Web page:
Morning vs. evening administration of antiviral therapy in COVID-19 patients. A preliminary retrospective study in Ferrara, Italy.

Morning vs. evening administration of antiviral therapy in COVID-19 patients. A preliminary retrospective study in Ferrara, Italy. Eur Rev Med Pharmacol Sci. 2020 Aug;24(15):8219-8225 Authors: De Giorgi A, Fabbian F, Di Simone E, Greco S, De Giorgio R, Zuliani G, Passaro A, Caselli E, Manfredini R, OUTCOME-INTMED-COV19 Study Collaborators Abstract OBJECTIVE: At the end of 2019, the Novel Severe Acute Respiratory Syndrome Coronavirus-2 (SARS-CoV-2), spread rapidly from China to the whole world. Circadian rhythms can play crucial role in the complex interplay between viruses and organisms, and temporized schedules (chronotherapy) have been positively tested in several medical diseases. We aimed to compare the possible effects of a morning vs. evening antiviral administration in COVID patients. PATIENTS AND METHODS: We retrospectively evaluated all patients admitted to COVID internal medicine units with confirmed SARS-CoV-2 infection, and treated with darunavir-ritonavir (single daily dose, for seven days). Age, sex, length of stay (LOS), pharmacological treatment, and timing of antiviral administration (morning or evening), were recorded. Outcome indicators were death or LOS, and laboratory parameters, e.g., variations in C-reactive protein (CRP) levels, ratio of arterial oxygen partial pressure (PaO2, mmHg) to fractional inspired oxygen (FiO2) (PaO2/FiO2), and leucocyte count. RESULTS: The total sample consisted of 151 patients, 33 (21.8%) of whom ...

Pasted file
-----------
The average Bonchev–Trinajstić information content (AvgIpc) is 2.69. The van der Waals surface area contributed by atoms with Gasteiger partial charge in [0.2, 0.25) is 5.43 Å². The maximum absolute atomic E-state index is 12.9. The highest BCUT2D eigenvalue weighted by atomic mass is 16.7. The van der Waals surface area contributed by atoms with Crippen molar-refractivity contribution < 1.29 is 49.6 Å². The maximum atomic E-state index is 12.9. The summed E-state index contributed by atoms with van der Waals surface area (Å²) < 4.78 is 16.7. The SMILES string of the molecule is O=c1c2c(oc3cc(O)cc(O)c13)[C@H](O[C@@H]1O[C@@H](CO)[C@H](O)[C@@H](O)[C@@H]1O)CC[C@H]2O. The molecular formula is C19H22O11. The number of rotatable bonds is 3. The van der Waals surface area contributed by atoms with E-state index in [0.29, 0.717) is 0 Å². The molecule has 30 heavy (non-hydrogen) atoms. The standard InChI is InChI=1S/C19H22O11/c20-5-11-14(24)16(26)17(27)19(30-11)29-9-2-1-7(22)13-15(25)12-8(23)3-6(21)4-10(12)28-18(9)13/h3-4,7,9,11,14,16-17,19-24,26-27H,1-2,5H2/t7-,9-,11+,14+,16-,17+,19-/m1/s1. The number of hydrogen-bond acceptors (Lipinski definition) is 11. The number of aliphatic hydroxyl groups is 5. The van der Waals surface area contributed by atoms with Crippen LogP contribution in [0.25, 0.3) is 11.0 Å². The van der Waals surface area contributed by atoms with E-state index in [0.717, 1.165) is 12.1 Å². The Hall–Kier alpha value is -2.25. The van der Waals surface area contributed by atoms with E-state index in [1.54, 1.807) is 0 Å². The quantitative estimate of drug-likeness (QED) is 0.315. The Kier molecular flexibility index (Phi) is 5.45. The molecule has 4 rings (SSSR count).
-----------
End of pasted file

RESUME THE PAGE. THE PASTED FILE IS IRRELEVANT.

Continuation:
Source: European Review for Medical and Pharmacological Sciences - Category: Drugs & Pharmacology Tags: Eur Rev Med Pharmacol Sci Source Type: research

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Thorac Cardiovasc Surg DOI: 10.1055/s-0040-1715436The current COVID-19 pandemia affects health care systems worldwide, however, to a variable extent depending on the caseload in each country. We aimed to provide a cross-sectional overview of current limitations or adaptions in lung transplant programs in Germany in from January to May 2020 due to the COVID-19 pandemia caused by severe acute respiratory syndrome coronavirus 2. A cross-sectional survey assessing various aspects of lung transplant activity was sent to all active lung transplant programs (n = 12) in Germany. Eight centers (66%) responded to the s...
Source: The Thoracic and Cardiovascular Surgeon - Category: Cardiovascular & Thoracic Surgery Authors: Tags: Short Communication Source Type: research
Conclusion: We believe this is the first case involving neural system injury in a patient who confirmed COVID-19 based on CSF antibody test results. Negative ribonucleic acid test results, strong positivity for antibodies, and high protein levels in the CSF suggest the possibility of autoimmune encephalitis secondary to COVID-19. This case highlights additional novel symptoms of COVID-19, and these data are important for the assessment and follow-up of COVID-19 patients.
Source: Medicine - Category: Internal Medicine Tags: Research Article: Clinical Case Report Source Type: research
In conclusion, darunavir-cobicistat therapy was found to be associated with a significant survival benefit in critically ill patients with SARS-CoV-2 infection. PMID: 32882767 [PubMed - in process]
Source: Yonsei Medical Journal - Category: Universities & Medical Training Authors: Tags: Yonsei Med J Source Type: research
Severe acute respiratory syndrome coronavirus 2 (SARS-CoV-2), was first identified in Wuhan, China, on Jan 7, 2020. Over the following months, the virus rapidly spread throughout the world. Coronavirus Disease 2019 (COVID-19) can involve the gastrointestinal tract, including symptoms like nausea, vomiting and diarrhea and shedding of the SARS-CoV-2 in feces. Angiotensin-converting enzyme 2 (ACE2) protein, which has been proven to be a cell receptor for SARS-CoV-2, is expressed in the glandular cells of gastric, duodenal, and rectal epithelia, supporting the entry of SARS-CoV-2 into the host cells. According to the literatu...